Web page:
The Erben Organ is a living artistic and technological masterpiece. It represents the finest extant work of New York City’s legendary organbuilder Henry Erben (1800—1884).
The Friends of the Erben Organ (“FREO”) is a 501(c)3 non-profit corporation dedicated to the restoration, preservation, and appreciation of the 1868 Henry Erben pipe organ and the 1859 Hall & Labagh pipe organ located in the Basilica of Saint Patrick’s Old Cathedral, located in the NoLIta section of SoHo in Manhattan.
The Erben organ is a living artistic and technological masterpiece. It represents the finest extant work of New York City organbuilder Henry Erben (1800-1884). Erben was the leading American pipe organ builder in the mid-19th century, and was never surpassed in quality and craftsmanship. More information about 1868 Henry Erben organ and its stop list.
The organization fosters the appreciation of this living instrument, built largely by and for immigrants, through educational programs and music camps, live musical performances, and organ demonstrations and concerts to visiting tour groups, arts and cultural organizations, schools, and universities.
The Erben organ is complemented by the 1859 Hall & Labagh chancel organ, installed in the Basilica in 2016. Henry Erben was Thomas Hall’s apprentice, business partner, and brother-in-law; Hall set up his own organbuilding enterprise in 1845. It is a rare, intact example of Thomas Hall’s work, and these two organs give us a marvelous sense of what and how people heard in that golden age of New York organ building.
Board of Directors
Anne Marie Riccitelli
Serves as a Civil Society Representative to the United Nations Department of Global Communications. Has served on the Planning Committee for five global UN Civil Society Conferences (Climate Change – New York; Human Rights – Paris; Disarmament – Mexico City; Global Health, Melbourne; Education for Global Citizenship, Gyeongju, Republic of Korea). Former Media Relations executive and national spokesperson (30+ years) for Warner Brothers Telepictures; Disney-ABC-TV; ABC Television Network.
Madeline Di Nonno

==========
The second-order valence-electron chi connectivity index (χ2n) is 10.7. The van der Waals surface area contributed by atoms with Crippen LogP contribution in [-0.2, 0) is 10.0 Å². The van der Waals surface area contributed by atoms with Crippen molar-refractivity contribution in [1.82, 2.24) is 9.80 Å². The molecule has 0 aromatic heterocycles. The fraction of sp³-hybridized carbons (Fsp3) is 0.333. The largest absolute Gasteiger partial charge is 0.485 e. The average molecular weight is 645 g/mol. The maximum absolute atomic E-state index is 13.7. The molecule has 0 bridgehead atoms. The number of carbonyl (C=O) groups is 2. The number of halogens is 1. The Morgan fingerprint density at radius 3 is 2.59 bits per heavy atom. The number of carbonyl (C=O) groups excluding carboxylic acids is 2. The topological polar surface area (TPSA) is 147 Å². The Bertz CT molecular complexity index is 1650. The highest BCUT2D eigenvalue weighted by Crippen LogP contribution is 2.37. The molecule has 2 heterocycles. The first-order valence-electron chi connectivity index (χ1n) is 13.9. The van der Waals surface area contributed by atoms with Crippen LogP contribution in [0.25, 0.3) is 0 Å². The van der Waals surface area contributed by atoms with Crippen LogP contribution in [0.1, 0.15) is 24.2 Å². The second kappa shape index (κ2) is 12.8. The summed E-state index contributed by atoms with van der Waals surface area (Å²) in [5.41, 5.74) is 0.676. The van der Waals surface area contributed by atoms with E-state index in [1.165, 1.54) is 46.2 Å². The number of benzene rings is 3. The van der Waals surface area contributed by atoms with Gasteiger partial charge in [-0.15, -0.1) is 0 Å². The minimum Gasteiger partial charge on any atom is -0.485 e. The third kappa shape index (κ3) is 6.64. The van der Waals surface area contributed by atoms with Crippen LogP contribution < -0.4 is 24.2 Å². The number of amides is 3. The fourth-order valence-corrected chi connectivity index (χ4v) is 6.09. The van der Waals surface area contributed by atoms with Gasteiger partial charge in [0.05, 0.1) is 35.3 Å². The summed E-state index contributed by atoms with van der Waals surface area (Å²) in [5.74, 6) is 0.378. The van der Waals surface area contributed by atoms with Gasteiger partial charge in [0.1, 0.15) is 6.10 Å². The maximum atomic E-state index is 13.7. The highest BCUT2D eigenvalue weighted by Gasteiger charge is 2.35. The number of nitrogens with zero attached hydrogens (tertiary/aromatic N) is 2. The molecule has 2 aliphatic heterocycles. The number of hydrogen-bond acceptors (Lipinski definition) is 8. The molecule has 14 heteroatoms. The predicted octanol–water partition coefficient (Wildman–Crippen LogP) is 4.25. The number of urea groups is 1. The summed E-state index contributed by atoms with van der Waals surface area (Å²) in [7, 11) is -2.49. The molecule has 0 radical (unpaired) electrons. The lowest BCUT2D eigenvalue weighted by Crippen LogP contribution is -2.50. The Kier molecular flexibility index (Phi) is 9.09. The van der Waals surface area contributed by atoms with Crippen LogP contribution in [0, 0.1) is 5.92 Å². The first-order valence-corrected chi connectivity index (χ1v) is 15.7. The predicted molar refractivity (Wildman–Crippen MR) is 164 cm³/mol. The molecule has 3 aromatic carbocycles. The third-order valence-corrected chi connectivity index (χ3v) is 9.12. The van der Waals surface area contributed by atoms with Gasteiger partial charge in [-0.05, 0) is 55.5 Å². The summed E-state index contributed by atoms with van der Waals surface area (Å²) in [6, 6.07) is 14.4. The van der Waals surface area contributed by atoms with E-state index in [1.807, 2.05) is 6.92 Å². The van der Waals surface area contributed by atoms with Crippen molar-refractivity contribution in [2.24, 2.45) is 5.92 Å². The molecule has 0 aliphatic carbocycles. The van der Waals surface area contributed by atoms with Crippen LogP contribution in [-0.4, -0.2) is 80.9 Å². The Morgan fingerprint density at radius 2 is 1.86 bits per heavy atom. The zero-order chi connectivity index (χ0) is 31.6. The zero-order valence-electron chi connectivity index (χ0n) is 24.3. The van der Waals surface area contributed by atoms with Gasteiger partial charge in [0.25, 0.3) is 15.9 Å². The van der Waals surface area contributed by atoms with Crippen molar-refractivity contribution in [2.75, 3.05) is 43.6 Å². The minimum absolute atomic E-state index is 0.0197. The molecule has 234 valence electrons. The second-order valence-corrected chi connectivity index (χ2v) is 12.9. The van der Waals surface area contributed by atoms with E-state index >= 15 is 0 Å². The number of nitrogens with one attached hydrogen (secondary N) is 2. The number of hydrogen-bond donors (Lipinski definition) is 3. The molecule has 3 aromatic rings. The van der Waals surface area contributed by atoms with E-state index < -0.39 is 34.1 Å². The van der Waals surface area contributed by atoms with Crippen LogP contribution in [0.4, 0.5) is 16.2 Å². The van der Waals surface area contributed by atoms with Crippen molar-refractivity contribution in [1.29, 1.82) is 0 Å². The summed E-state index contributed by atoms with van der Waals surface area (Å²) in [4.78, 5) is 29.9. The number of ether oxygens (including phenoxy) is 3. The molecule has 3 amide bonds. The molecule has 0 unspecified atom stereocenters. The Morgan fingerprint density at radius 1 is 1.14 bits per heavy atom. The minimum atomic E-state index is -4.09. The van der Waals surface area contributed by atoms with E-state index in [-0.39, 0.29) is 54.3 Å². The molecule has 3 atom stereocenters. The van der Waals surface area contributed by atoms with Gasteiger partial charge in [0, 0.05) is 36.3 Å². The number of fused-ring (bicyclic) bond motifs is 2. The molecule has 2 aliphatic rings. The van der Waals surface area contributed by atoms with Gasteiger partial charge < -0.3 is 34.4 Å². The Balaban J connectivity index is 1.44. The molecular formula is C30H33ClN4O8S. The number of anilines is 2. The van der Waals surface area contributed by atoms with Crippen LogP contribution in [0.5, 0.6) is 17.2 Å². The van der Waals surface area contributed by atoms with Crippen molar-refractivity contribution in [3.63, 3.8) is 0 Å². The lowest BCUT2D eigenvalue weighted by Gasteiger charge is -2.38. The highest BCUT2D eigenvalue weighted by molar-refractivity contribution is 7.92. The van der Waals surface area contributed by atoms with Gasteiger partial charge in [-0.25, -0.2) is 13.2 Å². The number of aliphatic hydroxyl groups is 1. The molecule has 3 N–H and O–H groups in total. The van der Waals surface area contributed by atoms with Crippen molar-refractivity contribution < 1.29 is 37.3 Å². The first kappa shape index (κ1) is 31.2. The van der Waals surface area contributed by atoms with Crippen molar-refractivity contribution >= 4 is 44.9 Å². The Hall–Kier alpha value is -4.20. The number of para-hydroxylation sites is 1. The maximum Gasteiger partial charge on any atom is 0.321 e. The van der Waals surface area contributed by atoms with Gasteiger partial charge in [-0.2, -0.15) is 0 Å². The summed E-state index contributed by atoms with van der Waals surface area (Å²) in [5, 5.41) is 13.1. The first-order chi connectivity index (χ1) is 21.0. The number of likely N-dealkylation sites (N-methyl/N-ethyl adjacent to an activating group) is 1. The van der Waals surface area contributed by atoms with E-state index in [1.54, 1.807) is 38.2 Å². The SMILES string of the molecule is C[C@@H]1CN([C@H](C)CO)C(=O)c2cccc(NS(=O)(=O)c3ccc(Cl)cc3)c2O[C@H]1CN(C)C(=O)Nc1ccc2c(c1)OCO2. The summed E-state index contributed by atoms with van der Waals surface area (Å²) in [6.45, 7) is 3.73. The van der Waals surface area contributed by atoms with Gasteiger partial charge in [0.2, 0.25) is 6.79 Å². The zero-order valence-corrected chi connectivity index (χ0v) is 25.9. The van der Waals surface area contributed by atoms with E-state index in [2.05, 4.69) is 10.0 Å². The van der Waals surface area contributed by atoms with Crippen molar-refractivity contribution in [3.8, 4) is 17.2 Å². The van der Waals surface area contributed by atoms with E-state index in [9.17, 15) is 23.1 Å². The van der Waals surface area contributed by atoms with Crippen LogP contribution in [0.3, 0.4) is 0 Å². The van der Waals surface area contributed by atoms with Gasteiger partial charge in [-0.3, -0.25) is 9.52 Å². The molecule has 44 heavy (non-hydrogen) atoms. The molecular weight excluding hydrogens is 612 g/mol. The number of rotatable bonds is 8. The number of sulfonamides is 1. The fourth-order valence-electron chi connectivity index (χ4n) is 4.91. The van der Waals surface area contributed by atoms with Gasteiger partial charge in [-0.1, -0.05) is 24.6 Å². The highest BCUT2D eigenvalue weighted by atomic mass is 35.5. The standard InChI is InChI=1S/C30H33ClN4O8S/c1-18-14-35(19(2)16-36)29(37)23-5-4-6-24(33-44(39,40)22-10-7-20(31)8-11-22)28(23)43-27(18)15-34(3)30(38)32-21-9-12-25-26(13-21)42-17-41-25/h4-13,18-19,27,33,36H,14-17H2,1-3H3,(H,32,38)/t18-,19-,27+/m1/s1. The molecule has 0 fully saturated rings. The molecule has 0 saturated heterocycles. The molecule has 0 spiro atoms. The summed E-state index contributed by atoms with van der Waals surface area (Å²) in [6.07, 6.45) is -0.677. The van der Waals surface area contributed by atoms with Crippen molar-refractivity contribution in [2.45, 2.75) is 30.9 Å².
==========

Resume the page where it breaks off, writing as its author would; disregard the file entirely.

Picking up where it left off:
Chief Executive Officer of the Geena Davis Institute on Gender in Media. Di Nonno leads the Institute’s strategic direction, research, education, advocacy, financial and operational activities. Di Nonno brings 30 years of successful international executive and strategic advisor leadership experience in entertainment, non-profit, digital and consumer packaged goods industries. Di Nonno serves as the Chair of the Board of Directors for the Television Academy Foundation; Board of Directors: Population Media Center, and Promundo U.S., Friends of the Erben Organ; Advisory Board for PBS Kid’s Ready Jet Go, GameChanger Films; Strategic Advisor YouTube Red. Di Nonno served as President of the Glass Lions Jury for the Cannes Lions 2016.
Jared Lamenzo is an acclaimed musician, producer, and artist and the Director of Music and Organist of the Basilica of St. Patrick’s Old Cathedral. He has concertized on historic organs in Germany, Italy, Latin America, and South America, as well as the Vatican, and has worked with Grammy Award–winning artists. He serves as a member of the American Guild of Organists International Performer of the Year Committee and has served the Archdiocesan Music Commission’s Organ Committee. He is an Associate Organist of St. Francis of Assisi Church, and was the Organ Scholar at the First Presbyterian Church of New York. He is a graduate of Harvard in Applied Science and Engineering, with a Master’s degree from NYU’s Tisch School of the Arts. He served as President of the revived Harvard Radcliffe Organ Society and ran the Harvard Sunday Jazz Band.
Long fascinated with birdsong, he won a MacArthur Award for his work in environmental education, technology, and art. He has worked as a developer of innovative educational applications, often with music in mind; the latest with funding from the Mozilla Foundation. His music and multimedia works have been shown at the Chelsea Art Museum, Eyebeam, the Museum of Contemporary Art (Genova, Italy), the Los Angeles Center for Digital Art, Rockefeller Center, the University of British Columbia, Governor’s Island/Figment, the New Museum Ideas City festival, and many others. He has received support for performances from the Lower Manhattan Cultural Council and other donors, and has spoken widely on pipe organs, music, and STEM and STEAM education. His work as an organist has been featured in the New York Times, CBS News, and Sirius Satellite Radio. In his role as Director of Music, he continues to reach diverse audiences with innovative, educational performances of music old and new, as the Basilica builds on its role as a catalyst for the arts in the community and New York City.